Wandering Thoughts archives


A DTrace script to help figure out what process IO is slow

I recently made public a dtrace script I wrote, which gives you per file descriptor IO breakdowns for a particular process. I think it's both an interesting, useful tool and probably not quite the right approach to diagnose this sort of problem, so I want to talk about both the problem and what it tells you. To start with, the problem.

Suppose, not entirely hypothetically, that you have a relatively complex multi-process setup with data flowing between the various processes and the whole thing is (too) slow. Somewhere in the whole assemblage is a bottleneck. Basic monitoring tools for things like disk IO and network bandwidth will give you aggregate status over the entire assemblage, but they can only point out the obvious bottlenecks (total disk IO, total network bandwidth, etc). What we'd like to do here is peer inside the multi-process assemblage to see which data flows are fast and which are slow. This per-data-flow breakdown is why the script shows IO on a per file descriptor basis.

What the DTrace script's output looks like is this:

s fd   7w:   10 MB/s  waiting ms: 241 / 1000   ( 10 KB avg *   955)
p fd   8r:   10 MB/s  waiting ms:  39 / 1000   ( 10 KB avg *   955)
s fd  11w:    0 MB/s  waiting ms:   0 / 1000   (  5 KB avg *     2)
p fd  17r:    0 MB/s  waiting ms:   0 / 1000   (  5 KB avg *     2)
s fd  19w:   12 MB/s  waiting ms: 354 / 1000   ( 10 KB avg *  1206)
p fd  21r:   12 MB/s  waiting ms:  43 / 1000   ( 10 KB avg *  1206)
  fd 999r:   22 MB/s  waiting ms:  83 / 1000   ( 10 KB avg *  2164)
  fd 999w:   22 MB/s  waiting ms: 595 / 1000   ( 10 KB avg *  2164)
IO waits:  read:  83 ms  write: 595 ms  total: 679 ms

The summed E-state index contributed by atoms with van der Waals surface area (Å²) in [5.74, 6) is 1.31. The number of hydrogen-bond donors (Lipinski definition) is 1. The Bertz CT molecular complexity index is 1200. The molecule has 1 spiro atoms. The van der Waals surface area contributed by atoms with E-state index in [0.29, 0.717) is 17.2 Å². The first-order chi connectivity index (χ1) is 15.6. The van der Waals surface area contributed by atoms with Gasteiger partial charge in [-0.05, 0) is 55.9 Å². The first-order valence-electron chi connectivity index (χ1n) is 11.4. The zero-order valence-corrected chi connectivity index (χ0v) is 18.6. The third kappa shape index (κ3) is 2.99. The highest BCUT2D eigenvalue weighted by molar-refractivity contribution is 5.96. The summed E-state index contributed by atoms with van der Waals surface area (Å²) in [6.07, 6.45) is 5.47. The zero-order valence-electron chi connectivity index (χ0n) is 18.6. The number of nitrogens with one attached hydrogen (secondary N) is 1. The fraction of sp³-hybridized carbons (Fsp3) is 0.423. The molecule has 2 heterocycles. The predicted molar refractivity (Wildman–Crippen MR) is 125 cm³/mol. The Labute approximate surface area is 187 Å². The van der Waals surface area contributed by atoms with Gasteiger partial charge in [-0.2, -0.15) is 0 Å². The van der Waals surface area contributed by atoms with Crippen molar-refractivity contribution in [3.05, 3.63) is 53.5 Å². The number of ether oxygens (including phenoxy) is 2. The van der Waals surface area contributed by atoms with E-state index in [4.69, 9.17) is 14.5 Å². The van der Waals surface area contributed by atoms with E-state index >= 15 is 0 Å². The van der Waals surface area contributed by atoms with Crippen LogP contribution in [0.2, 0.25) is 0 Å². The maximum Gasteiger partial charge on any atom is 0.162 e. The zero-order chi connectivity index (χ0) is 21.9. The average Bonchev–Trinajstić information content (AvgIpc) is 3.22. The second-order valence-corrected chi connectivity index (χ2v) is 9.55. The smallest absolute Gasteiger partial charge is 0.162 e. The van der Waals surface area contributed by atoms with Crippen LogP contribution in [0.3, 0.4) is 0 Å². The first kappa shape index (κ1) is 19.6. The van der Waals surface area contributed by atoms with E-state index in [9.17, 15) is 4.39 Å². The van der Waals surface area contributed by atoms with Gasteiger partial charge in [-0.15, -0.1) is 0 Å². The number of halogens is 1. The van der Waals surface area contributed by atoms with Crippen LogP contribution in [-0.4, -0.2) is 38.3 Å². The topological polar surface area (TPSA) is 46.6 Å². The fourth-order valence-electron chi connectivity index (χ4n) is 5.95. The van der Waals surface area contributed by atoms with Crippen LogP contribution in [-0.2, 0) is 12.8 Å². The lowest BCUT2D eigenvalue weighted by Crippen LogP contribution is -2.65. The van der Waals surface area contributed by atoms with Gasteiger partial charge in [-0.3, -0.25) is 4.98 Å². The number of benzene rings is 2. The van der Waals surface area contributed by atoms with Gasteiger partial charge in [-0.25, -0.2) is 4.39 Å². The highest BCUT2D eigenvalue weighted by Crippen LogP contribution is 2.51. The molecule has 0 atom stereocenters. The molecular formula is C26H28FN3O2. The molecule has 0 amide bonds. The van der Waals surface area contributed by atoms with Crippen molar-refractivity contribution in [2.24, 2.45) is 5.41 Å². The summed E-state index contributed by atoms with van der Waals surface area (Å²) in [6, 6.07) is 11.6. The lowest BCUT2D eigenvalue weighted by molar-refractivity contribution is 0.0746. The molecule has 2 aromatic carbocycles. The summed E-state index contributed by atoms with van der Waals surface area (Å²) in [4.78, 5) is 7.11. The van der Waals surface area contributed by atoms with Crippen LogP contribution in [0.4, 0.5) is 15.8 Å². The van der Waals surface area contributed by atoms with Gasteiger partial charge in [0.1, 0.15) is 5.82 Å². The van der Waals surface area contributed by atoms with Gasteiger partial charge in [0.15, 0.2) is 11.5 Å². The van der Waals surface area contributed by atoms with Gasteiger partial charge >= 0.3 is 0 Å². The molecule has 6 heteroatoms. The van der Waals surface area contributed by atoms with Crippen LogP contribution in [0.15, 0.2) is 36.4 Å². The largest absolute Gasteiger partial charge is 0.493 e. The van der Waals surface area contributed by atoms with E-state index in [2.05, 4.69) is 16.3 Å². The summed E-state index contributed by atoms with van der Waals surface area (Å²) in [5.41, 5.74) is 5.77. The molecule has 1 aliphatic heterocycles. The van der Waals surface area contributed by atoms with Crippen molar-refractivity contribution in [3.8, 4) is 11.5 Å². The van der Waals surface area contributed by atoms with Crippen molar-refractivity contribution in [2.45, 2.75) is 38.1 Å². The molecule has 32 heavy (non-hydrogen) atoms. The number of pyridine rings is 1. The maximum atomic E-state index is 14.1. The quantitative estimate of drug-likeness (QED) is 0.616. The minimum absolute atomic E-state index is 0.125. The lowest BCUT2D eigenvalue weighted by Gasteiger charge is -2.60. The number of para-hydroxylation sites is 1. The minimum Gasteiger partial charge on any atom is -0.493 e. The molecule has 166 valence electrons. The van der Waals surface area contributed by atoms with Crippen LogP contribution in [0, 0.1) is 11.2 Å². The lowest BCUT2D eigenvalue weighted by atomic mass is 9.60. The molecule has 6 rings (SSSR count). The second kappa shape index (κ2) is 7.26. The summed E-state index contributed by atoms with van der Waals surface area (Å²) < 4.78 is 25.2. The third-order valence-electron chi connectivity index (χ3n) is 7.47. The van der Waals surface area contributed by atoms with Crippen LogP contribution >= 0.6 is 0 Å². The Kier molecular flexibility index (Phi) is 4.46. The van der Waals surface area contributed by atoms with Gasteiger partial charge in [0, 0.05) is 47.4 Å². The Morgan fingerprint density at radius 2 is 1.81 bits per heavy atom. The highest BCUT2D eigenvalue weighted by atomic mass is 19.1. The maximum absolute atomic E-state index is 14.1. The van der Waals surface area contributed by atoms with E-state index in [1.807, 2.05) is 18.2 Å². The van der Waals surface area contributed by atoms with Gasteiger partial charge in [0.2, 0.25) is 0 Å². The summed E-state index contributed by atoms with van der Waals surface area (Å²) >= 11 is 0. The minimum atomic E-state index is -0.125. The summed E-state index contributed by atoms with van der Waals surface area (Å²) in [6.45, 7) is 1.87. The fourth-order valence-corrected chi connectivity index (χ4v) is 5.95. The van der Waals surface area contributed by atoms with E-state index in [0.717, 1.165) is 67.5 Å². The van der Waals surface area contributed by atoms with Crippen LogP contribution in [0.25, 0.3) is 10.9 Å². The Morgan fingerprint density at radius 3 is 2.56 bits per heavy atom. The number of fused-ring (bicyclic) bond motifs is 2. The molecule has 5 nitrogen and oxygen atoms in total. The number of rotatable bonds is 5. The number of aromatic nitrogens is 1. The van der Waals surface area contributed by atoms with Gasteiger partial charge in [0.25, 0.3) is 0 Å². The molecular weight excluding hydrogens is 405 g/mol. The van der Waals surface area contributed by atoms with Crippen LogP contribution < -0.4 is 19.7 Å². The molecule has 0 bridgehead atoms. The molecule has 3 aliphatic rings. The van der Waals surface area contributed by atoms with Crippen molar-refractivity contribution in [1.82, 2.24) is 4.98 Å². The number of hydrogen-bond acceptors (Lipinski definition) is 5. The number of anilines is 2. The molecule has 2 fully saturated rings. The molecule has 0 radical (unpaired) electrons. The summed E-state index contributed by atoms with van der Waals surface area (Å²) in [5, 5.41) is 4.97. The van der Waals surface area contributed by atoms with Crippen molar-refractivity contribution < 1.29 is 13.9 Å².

(This is a per-second figure averaged over ten seconds and file descriptor 999 is for the total read and write activity. pfiles can be used to tell what each file descriptor is connected to if you don't already know.)

Right away we can tell a fair amount about what this process is doing; it's clearly copying two streams of data from inputs to outputs (with a third one not doing much). It's also spending much more of its IO wait time writing the data rather than waiting for there to be more input, although the picture here is misleading because it's also making pollsys() calls and I wasn't tracking the time spent waiting in those (or the time spent in other syscalls).

(The limited measurement is partly an artifact of what I needed to diagnose our problem.)

What I'm not sure about this DTrace script is if it's the most useful and informative way to peer into this problem. Its output points straight to network writes being the bottleneck (for reasons that I don't know) but that discovery seems indirect and kind of happenstance, visible only because I decided to track how long IO on each file descriptor took. In particular it feels like there are things I ought to be measuring here that would give me more useful and pointed information, but I can't think of what else to measure. It's as if I'm not asking quite the right questions.

(I've looked at Brendan Gregg's Off-CPU Analysis; an off-cpu flamegraph analysis actually kind of pointed in the direction of network writes too, but it was hard to interpret and get too much from. Wanting some degree of confirmation and visibility into this led me to write fdrwmon.d.)

solaris/DTraceFDIOVolScript written at 23:34:57; Add Comment